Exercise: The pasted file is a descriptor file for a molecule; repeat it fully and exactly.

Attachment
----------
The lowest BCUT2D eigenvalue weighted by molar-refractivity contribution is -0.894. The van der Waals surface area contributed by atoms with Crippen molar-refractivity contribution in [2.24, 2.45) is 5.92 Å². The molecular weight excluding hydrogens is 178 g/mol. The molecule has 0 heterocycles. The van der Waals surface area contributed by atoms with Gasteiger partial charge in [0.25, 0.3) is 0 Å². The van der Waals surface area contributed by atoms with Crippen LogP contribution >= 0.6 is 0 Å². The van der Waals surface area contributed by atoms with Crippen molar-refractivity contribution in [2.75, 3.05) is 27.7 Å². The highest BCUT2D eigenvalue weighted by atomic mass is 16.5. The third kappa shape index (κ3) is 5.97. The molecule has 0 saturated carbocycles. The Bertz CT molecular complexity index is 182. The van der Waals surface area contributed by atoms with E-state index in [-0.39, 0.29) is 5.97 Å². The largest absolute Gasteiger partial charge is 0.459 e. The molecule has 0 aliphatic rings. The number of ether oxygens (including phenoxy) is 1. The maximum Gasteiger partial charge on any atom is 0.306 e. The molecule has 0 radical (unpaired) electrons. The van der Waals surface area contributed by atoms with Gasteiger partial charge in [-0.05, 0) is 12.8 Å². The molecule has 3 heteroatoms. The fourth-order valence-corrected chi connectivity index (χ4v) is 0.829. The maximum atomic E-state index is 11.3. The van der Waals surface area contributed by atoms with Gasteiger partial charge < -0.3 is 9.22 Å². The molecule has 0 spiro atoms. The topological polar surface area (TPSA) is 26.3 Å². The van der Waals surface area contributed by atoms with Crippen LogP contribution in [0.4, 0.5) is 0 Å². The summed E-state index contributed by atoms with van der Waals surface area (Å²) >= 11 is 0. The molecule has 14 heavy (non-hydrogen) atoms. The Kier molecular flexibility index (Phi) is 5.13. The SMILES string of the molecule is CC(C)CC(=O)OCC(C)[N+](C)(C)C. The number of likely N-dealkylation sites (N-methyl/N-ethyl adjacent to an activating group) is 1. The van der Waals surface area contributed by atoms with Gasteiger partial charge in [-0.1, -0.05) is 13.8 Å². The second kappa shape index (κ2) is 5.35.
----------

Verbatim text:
The lowest BCUT2D eigenvalue weighted by molar-refractivity contribution is -0.894. The van der Waals surface area contributed by atoms with Crippen molar-refractivity contribution in [2.24, 2.45) is 5.92 Å². The molecular weight excluding hydrogens is 178 g/mol. The molecule has 0 heterocycles. The van der Waals surface area contributed by atoms with Gasteiger partial charge in [0.25, 0.3) is 0 Å². The van der Waals surface area contributed by atoms with Crippen LogP contribution >= 0.6 is 0 Å². The van der Waals surface area contributed by atoms with Crippen molar-refractivity contribution in [2.75, 3.05) is 27.7 Å². The highest BCUT2D eigenvalue weighted by atomic mass is 16.5. The third kappa shape index (κ3) is 5.97. The molecule has 0 saturated carbocycles. The Bertz CT molecular complexity index is 182. The van der Waals surface area contributed by atoms with E-state index in [-0.39, 0.29) is 5.97 Å². The largest absolute Gasteiger partial charge is 0.459 e. The molecule has 0 aliphatic rings. The number of ether oxygens (including phenoxy) is 1. The maximum Gasteiger partial charge on any atom is 0.306 e. The molecule has 0 radical (unpaired) electrons. The van der Waals surface area contributed by atoms with Gasteiger partial charge in [-0.05, 0) is 12.8 Å². The molecule has 3 heteroatoms. The fourth-order valence-corrected chi connectivity index (χ4v) is 0.829. The maximum atomic E-state index is 11.3. The van der Waals surface area contributed by atoms with Gasteiger partial charge < -0.3 is 9.22 Å². The molecule has 0 spiro atoms. The topological polar surface area (TPSA) is 26.3 Å². The van der Waals surface area contributed by atoms with Crippen LogP contribution in [0.4, 0.5) is 0 Å². The summed E-state index contributed by atoms with van der Waals surface area (Å²) >= 11 is 0. The molecule has 14 heavy (non-hydrogen) atoms. The Kier molecular flexibility index (Phi) is 5.13. The SMILES string of the molecule is CC(C)CC(=O)OCC(C)[N+](C)(C)C. The number of likely N-dealkylation sites (N-methyl/N-ethyl adjacent to an activating group) is 1. The van der Waals surface area contributed by atoms with Gasteiger partial charge in [-0.1, -0.05) is 13.8 Å². The second kappa shape index (κ2) is 5.35.